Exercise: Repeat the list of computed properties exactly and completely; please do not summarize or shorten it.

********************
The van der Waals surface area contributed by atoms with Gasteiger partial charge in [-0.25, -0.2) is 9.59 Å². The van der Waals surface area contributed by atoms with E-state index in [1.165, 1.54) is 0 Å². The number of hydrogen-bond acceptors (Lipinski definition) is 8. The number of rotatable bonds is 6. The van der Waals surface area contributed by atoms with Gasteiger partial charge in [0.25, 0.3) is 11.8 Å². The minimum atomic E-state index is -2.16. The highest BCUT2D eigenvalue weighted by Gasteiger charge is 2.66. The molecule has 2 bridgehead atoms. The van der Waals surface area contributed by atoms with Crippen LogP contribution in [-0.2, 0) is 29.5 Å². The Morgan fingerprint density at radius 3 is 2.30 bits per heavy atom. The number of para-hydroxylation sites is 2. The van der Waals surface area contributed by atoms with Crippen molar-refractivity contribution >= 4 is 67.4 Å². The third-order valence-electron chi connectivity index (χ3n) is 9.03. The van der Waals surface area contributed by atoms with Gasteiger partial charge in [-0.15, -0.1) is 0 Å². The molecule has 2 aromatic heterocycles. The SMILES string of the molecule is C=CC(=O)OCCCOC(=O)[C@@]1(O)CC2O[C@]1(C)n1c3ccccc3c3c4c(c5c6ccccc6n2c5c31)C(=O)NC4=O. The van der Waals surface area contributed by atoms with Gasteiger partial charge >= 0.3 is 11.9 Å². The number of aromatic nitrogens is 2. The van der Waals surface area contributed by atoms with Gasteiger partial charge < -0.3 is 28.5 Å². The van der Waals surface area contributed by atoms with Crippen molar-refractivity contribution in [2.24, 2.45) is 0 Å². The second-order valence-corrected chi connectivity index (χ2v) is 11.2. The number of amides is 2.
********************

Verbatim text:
The van der Waals surface area contributed by atoms with Gasteiger partial charge in [-0.25, -0.2) is 9.59 Å². The van der Waals surface area contributed by atoms with E-state index in [1.165, 1.54) is 0 Å². The number of hydrogen-bond acceptors (Lipinski definition) is 8. The number of rotatable bonds is 6. The van der Waals surface area contributed by atoms with Gasteiger partial charge in [0.25, 0.3) is 11.8 Å². The minimum atomic E-state index is -2.16. The highest BCUT2D eigenvalue weighted by Gasteiger charge is 2.66. The molecule has 2 bridgehead atoms. The van der Waals surface area contributed by atoms with Crippen LogP contribution in [-0.2, 0) is 29.5 Å². The Morgan fingerprint density at radius 3 is 2.30 bits per heavy atom. The number of para-hydroxylation sites is 2. The van der Waals surface area contributed by atoms with Crippen molar-refractivity contribution >= 4 is 67.4 Å². The third-order valence-electron chi connectivity index (χ3n) is 9.03. The van der Waals surface area contributed by atoms with Gasteiger partial charge in [-0.15, -0.1) is 0 Å². The molecule has 2 aromatic heterocycles. The SMILES string of the molecule is C=CC(=O)OCCCOC(=O)[C@@]1(O)CC2O[C@]1(C)n1c3ccccc3c3c4c(c5c6ccccc6n2c5c31)C(=O)NC4=O. The van der Waals surface area contributed by atoms with Gasteiger partial charge >= 0.3 is 11.9 Å². The number of aromatic nitrogens is 2. The van der Waals surface area contributed by atoms with Gasteiger partial charge < -0.3 is 28.5 Å². The van der Waals surface area contributed by atoms with Crippen molar-refractivity contribution in [2.24, 2.45) is 0 Å². The second-order valence-corrected chi connectivity index (χ2v) is 11.2. The number of amides is 2.